top of page

Now that we know…

Study of The 1619 Project in a book club that meets weekly took months because we discussed only one chapter each meeting. Those of us participating are mostly white, well-educated, female and retired. We learned so much about well-documented racism in American history that we did not know.

But now that we know, what do we do with that knowledge?

We can proudly pat ourselves on the back knowing that we likely are a small percentage of Americans who have not only read the book but discussed in detail adding materials to supplement our understanding. As new learners, we can talk with family and friends to face claims from others that it is not accurate, and so we change the subject.

We can take on the responsibility to repair the injustices, knowing that legislative leaders still lack the political will to act, at least most of those now holding offices. We can continue our rather comfortable lives ignoring our new knowledge and do nothing. After all,

white privilege allows us to make choices that people of color do not have. Or we can choose to take sides and stand with the victims of racism. I recently learned of a hero for me

to model: John William Colenso, a 19 th Century English missionary, who was transformed by Zulu friends in Africa. When learning of injustices, he and his family felt compelled to stand with the Zulu people against the English imperialism, despite the costs.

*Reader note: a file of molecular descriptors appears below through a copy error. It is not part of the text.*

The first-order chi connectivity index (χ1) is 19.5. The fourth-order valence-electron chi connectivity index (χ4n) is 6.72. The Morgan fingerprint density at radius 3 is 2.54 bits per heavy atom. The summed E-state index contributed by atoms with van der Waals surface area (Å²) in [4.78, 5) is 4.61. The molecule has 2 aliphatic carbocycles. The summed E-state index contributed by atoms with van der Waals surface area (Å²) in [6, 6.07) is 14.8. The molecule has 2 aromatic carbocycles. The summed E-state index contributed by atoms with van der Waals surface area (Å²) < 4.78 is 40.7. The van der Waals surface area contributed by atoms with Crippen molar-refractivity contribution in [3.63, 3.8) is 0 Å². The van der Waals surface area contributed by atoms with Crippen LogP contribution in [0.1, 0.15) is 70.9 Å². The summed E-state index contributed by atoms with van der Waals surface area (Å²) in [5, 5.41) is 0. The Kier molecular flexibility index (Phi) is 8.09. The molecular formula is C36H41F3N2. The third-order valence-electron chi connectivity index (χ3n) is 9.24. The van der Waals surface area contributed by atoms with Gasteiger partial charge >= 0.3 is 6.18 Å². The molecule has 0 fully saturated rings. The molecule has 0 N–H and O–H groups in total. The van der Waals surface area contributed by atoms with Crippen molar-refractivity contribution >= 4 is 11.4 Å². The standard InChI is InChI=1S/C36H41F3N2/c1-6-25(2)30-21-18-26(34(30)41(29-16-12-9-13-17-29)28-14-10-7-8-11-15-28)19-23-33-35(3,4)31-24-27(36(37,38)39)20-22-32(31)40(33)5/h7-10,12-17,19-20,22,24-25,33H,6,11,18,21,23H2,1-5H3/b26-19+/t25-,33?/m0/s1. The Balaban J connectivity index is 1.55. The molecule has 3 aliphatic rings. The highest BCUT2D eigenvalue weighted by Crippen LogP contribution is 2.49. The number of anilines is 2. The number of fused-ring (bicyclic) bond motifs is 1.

We have a choice. We can stand with the tribal people of the Wind River Indian Reservation against racism, whether housing discrimination, treatment at local businesses, policing or other ways that racism manifests itself.

Here’s an upcoming opportunity in Fremont County. Join us at Riverton City Hall on Tuesday, March 9, 7 pm when the Riverton Peace Mission shares data with the City Council documenting racism and asks that the City finally establish a working committee to address the problem. This is one way to show love to our neighbors who need us to stand with them.

Have courage, humility, and faith. Build relationships. Do justice.

Chesie Lee

1 view0 comments

Recent Posts

See All

Martin Blackburn, Northern Arapaho, said he asked an elder what was the Arapaho word for “the homeless.” The elder explained that the word he gave literally means, “Those who wander.” At the Summit fo

Shelter. Access to food and water. Community safety. Health care. Equity. Belonging and acceptance. Justice. All of these need to come together for us and our neighbors, which requires a cooperative c

As I understand it, the man came into the business and sat down at a table. It was at the end of the day, and he was cold and tired. He fell asleep. Someone commented that when you are cold, you just

bottom of page